Battlefield 2042 Guide: How to Control Bloom and Bullet Spread
The gunplay in Battlefield 2042 feels off for many reasons, but one of the most widely accepted is the massive amount of bloom and uncontrolled bullet spread whenever you fire a gun.
Bloom is the bullet deviation during sustained fire. In theory, your gun is perfectly accurate for the first one or two shots, then the bullets start to fire in an expanding cone. Every gun’s “bloom cone” is different in both size and growth rate, but all of them eventually reach a maximum radius.
This guide goes over what bloom looks like, what actions make it worse, and how to control it.
What Bloom Looks Like
For example purposes, I tested the bloom values of the M5A3 with an extended barrel and a foregrip from close, medium, and medium-long ranges. Up close, the recoil was essentially vertical, and the spread pattern was fairly contained. Most guns, especially fast-firing assault rifles, SMGs, and pistols, will be forgiving at these close-up ranges.
DMRs, snipers, and LMGs are not as generous. Any of these weapon groups fired from the hip or full-auto will spray bullets all over the place.
At medium range, the close, vertical grouping is long gone. Instead, bullets have significant space between each shot following the first three or four, with almost a full foot of deviation at its worst.
At medium-long range, the effect was slightly more pronounced, but at 30 meters or so, the M5A3 wasn’t going to get any less accurate. I began to control the recoil a little by pulling my aim down, and the final bullet grouping was cleaner and closer together.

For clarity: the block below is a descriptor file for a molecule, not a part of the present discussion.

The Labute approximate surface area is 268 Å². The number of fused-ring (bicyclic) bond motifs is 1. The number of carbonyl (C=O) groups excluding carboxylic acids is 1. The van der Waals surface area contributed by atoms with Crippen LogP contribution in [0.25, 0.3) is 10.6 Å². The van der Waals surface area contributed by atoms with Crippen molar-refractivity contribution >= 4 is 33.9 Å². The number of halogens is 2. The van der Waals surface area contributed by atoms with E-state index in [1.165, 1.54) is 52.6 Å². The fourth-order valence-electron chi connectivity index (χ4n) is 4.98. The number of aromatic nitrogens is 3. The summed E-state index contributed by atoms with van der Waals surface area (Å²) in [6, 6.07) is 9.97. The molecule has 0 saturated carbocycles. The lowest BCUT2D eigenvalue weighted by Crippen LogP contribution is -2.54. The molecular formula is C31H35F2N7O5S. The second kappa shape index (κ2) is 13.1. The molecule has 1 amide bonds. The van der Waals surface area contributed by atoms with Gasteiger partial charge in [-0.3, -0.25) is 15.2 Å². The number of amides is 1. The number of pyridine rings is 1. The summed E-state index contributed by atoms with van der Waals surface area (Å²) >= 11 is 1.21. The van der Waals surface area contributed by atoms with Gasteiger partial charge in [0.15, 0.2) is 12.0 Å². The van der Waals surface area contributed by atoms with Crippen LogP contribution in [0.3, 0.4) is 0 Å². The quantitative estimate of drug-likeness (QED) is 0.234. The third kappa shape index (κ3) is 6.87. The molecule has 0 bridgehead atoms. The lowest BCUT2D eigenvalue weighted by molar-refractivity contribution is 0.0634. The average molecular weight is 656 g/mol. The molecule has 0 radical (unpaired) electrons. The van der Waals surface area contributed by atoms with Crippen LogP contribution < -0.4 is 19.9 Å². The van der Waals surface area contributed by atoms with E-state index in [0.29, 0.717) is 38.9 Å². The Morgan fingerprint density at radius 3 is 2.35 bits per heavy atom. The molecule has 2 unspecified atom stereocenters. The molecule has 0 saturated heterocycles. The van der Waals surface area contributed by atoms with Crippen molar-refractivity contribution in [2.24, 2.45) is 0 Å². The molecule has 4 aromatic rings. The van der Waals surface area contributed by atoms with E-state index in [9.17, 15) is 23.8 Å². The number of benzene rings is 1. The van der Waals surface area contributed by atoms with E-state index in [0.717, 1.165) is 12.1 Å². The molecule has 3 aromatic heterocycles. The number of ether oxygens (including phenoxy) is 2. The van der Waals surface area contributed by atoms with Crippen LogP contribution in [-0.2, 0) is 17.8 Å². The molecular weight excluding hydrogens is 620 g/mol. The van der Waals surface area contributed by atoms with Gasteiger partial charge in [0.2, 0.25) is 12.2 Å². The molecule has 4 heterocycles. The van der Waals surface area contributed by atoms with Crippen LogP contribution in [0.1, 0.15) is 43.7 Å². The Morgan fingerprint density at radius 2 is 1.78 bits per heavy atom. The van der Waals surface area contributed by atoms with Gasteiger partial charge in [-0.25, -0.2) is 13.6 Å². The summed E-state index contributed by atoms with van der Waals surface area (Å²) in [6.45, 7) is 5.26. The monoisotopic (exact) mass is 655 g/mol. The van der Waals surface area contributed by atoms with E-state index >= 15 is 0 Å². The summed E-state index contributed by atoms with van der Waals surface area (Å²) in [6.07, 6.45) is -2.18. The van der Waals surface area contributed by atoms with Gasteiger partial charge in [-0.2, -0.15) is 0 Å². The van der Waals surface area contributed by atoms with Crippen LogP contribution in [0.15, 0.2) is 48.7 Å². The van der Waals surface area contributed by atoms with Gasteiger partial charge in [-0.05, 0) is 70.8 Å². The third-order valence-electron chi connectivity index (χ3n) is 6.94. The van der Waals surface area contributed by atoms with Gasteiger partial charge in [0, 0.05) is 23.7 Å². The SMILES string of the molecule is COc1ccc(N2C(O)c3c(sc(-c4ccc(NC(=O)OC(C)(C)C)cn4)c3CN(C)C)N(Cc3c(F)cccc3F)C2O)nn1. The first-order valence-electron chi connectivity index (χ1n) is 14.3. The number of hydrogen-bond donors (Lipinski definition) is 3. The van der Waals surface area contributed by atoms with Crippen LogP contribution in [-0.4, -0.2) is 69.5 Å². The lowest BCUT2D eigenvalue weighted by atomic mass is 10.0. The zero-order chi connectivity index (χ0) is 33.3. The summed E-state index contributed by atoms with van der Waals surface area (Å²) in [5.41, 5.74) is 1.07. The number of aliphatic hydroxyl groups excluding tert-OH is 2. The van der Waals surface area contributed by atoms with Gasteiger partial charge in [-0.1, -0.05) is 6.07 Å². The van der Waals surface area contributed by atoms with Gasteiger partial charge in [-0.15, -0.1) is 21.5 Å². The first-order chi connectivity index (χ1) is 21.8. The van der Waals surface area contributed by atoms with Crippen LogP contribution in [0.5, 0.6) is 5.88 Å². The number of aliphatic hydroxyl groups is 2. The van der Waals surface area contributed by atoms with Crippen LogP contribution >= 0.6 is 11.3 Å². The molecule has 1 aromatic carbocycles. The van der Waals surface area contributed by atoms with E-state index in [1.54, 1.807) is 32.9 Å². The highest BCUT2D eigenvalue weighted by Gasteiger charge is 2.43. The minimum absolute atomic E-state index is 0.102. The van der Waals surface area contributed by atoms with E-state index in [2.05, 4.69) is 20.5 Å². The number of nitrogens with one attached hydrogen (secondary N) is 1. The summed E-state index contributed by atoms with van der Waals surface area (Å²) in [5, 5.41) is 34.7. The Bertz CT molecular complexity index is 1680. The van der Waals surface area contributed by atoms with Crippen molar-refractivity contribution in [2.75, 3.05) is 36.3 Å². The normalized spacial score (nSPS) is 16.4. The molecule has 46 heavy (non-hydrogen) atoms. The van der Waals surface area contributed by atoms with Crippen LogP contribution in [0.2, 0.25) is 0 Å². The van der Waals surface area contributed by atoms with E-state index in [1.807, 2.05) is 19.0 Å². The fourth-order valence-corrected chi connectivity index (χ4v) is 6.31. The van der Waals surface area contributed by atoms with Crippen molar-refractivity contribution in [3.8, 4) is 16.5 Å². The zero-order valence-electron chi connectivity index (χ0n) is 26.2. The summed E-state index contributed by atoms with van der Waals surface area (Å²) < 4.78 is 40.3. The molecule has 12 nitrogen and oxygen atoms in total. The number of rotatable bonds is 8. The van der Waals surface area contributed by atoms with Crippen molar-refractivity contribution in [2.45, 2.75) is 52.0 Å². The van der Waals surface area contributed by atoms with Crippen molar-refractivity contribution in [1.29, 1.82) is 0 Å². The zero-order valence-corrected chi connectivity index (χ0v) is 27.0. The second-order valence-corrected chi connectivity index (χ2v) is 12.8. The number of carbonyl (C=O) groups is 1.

What Makes Bloom Worse
There are four actions in 2042 that primarily contribute to making bullet spread — bloom — worse:
- Firing full-auto with no compensation for recoil. You’ll feel the spread at closer ranges than you’d expect, so unless you’re using either the PP-29 from almost any range or a DMR at the proper distances, expect for your shots to go everywhere but where you want them.
- Jumping while shooting. It doesn’t matter if you’re aiming down sights or hip firing. If you jump, your bloom radius will expand almost instantaneously. If you make take no action when you land, the radius resets, but that’s no help in the middle of a firefight.
- Sprinting/using tactical sprint. If you’re sprinting with your gun aimed up, you’re not only going to have a short period before you can even shoot, but once you’re able to, the bloom will be greater than at neutral. Standard sprinting also increase bloom, but not as much as tactical sprint.
How to Control Bloom
There isn’t a ton you can do to control the bullet spread of your weapons, as the mechanic is baked into every gun. You can, however, work around it by compensating for the rest of your gunplay.
- Control your recoil. While not a foolproof solution, compensating for your weapon’s recoil will make it easier for you to predict where your bullets should land. Every weapon’s recoil pattern is different, so take a moment to learn how to properly pull against it to bring your aim back to center.
- Tap fire. Every weapon’s bloom radius resets shortly after you stop firing, so consider only shooting one or two bullets at anything past close-to-medium range. Doing so ensures every shot goes where you want it to. You’ll keep your recoil in check as well, making weapons like the AK-12 more tolerable.
Unless DICE makes a significant pass at bloom in their first balance patch, don’t expect this annoying mechanic to be going anywhere fast. Until then, enjoy Battlefield 2042 as much as you can, even with all the RNG in a traditional FPS. Look for more Battlefield 2042 guides here on GameSkinny.